The Dodgers on Thursday extended a qualifying offer to shortstop Trea Turner and pitcher and Tyler Anderson, and for the second year in a row did not make a qualifying offer to Clayton Kershaw.
The qualifying offer is a one-year, $19.65 million contract for 2023 that the players have five days to decide whether to accept or reject. The deadline this year is Tuesday, November 15 at 1 p.m. PT.
Jeff Passan at ESPN reported the full list of MLB free agents to receive a qualifying offer.
The full qualifying offer list, per ESPN sources:— Jeff Passan (@JeffPassan) November 10, 2022
- Aaron Judge
- Trea Turner
- Xander Bogaerts
- Jacob DeGrom
- Dansby Swanson
- Carlos Rodón
- Brandon Nimmo
- Willson Contreras
- Chris Bassitt
- Anthony Rizzo
- Tyler Anderson
- Martín Perez
- Joc Pederson
- Nathan Eovaldi
The purpose of the qualifying offer is to provide some sort of compensation to the former team if top-end free agents sign with another team. Should Turner or Anderson sign elsewhere, the Dodgers — as a competitive balance tax payer — would receive a compensatory draft pick after the end of the fourth round in 2023.
Turner will almost certainly decline, as he’s one of the top free agents on the market. He has a Jon Hamm-narrated sizzle reel, after all.
He’s rated in the top five of all free agents in national rankings at FanGraphs, CBS Sports, The Athletic (twice), and the New York Post. Turner is part of a rich crop of free agent shortstops, along with Carlos Correa, Xander Bogaerts, and Dansby Swanson.
Turner hit .298/.343/.466 with a 128 wRC+, 21 home runs, 27 stolen bases, 39 doubles, 101 runs scored, and 100 RBI, the latter a career high.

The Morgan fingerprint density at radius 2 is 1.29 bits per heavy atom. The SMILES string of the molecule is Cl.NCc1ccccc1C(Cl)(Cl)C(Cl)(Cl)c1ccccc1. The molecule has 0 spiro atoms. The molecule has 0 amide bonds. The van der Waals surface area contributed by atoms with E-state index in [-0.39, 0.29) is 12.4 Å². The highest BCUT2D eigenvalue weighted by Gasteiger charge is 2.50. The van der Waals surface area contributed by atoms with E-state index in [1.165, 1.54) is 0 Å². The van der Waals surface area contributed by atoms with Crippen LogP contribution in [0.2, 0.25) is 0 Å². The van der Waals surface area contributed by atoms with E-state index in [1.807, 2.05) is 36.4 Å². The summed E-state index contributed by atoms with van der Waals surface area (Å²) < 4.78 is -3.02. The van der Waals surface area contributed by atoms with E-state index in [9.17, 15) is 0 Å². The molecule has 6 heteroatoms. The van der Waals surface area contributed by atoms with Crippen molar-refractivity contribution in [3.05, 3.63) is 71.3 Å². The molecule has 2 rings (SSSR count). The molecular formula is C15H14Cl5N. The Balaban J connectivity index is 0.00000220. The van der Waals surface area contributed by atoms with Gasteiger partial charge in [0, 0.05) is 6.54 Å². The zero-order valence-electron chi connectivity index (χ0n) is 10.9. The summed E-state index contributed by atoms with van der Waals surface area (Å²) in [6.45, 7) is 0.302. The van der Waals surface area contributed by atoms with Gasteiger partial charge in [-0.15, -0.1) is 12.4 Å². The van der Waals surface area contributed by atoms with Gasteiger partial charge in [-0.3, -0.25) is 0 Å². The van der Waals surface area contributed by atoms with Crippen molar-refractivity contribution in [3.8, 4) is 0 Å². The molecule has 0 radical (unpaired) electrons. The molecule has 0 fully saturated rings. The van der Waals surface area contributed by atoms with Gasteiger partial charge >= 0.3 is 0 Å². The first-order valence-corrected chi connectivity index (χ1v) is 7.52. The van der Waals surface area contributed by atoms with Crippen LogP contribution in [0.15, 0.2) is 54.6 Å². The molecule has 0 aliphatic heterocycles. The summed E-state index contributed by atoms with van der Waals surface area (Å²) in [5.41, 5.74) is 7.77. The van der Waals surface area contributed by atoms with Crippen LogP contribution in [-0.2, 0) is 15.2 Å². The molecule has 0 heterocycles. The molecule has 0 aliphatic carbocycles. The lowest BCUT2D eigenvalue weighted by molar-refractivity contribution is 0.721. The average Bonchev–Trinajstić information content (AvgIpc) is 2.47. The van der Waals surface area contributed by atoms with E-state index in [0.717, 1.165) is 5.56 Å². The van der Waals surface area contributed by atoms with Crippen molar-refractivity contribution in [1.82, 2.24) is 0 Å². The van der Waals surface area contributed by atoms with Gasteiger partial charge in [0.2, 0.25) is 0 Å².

Anderson started out the season in the bullpen but ended up leading the Dodgers with 178⅔ innings. The left-hander’s career year resulted in a 2.57 ERA that ranked fifth in the National League, his first All-Star appearance, and a 15-5 record. Anderson led the majors in lowest hard-hit rate (28.5 percent) and lowest average exit velocity (85.0 mph).
After making $8 million on his one-year deal with the Dodgers plus another $500,000 for pitching at least 100 innings, and earning just over $16 million in his career, Anderson seems poise to truly cash in for the first time in his career, while turning 33 in December. But $19.65 million for one year might be enticing enough to take.
The Dodgers last November did not extend a qualifying offer to Kershaw, out of courtesy to the franchise icon who was entering an offseason of great uncertainty after an elbow injury that kept him out of the 2021 playoffs, not wanting to rush his decision.
This year, Kershaw ended the season healthy, and posted his best full-season ERA in six years. At the end-of-season press conference on October 18, Dodgers president of Andrew Friedman hinted at extending the same courtesy to Kershaw this year.
“From our standpoint, nothing has changed. My strong hope is that Clayton Kershaw is pitching here next year,” Friedman said. “But like I said last year, for him to take the time and put his head together with Ellen and figure out what makes the most sense for their family is what we’re going to afford them the time to do. Whether it’s a decision they make quickly, or it takes some time, I’m not sure of that right now.”
At the MLB general manager meetings in Las Vegas on November 8, Friedman told reporters, “Things just feel more right in the world when Kershaw is wearing a Dodgers uniform. ... That’s just how it lands with us. We couldn’t respect more him and Ellen going through this process. But it’s definitely a real priority for us,” per Jack Harris of the Los Angeles Times.
Kershaw at multiple times during the season said he planned on playing again in 2023, but reserved the right to change his mind. The lure of being home with his family and four kids remains strong, but whether it’s strong enough to do so while still playing but for his hometown Rangers that lost 94 games last year remains to be seen.